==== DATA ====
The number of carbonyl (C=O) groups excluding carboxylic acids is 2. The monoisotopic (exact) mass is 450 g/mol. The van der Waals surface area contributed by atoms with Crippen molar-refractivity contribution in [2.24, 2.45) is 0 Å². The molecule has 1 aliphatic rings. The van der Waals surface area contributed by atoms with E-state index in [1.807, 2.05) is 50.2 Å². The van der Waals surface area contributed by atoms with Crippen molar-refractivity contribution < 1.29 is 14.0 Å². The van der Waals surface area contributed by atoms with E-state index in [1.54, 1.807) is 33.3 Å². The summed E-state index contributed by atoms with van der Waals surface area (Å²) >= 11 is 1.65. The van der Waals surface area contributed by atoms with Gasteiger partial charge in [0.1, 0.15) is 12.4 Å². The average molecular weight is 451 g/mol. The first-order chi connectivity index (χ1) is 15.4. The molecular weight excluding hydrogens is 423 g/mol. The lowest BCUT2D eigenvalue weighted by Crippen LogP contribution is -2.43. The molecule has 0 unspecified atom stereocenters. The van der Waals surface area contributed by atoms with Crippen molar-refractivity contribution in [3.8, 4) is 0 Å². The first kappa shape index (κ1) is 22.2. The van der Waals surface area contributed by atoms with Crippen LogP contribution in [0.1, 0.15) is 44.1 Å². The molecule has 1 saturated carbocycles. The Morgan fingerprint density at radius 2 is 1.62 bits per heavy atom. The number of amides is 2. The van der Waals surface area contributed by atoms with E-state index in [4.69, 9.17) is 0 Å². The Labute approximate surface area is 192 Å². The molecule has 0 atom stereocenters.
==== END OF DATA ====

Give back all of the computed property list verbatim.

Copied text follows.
The number of carbonyl (C=O) groups excluding carboxylic acids is 2. The monoisotopic (exact) mass is 450 g/mol. The van der Waals surface area contributed by atoms with Crippen molar-refractivity contribution in [2.24, 2.45) is 0 Å². The molecule has 1 aliphatic rings. The van der Waals surface area contributed by atoms with E-state index in [1.807, 2.05) is 50.2 Å². The van der Waals surface area contributed by atoms with Crippen molar-refractivity contribution < 1.29 is 14.0 Å². The van der Waals surface area contributed by atoms with E-state index in [1.54, 1.807) is 33.3 Å². The summed E-state index contributed by atoms with van der Waals surface area (Å²) >= 11 is 1.65. The van der Waals surface area contributed by atoms with Gasteiger partial charge in [0.1, 0.15) is 12.4 Å². The average molecular weight is 451 g/mol. The first-order chi connectivity index (χ1) is 15.4. The molecular weight excluding hydrogens is 423 g/mol. The lowest BCUT2D eigenvalue weighted by Crippen LogP contribution is -2.43. The molecule has 0 unspecified atom stereocenters. The van der Waals surface area contributed by atoms with Crippen molar-refractivity contribution in [3.8, 4) is 0 Å². The first kappa shape index (κ1) is 22.2. The van der Waals surface area contributed by atoms with Crippen LogP contribution in [0.1, 0.15) is 44.1 Å². The molecule has 1 saturated carbocycles. The Morgan fingerprint density at radius 2 is 1.62 bits per heavy atom. The number of amides is 2. The van der Waals surface area contributed by atoms with E-state index in [4.69, 9.17) is 0 Å². The Labute approximate surface area is 192 Å². The molecule has 0 atom stereocenters.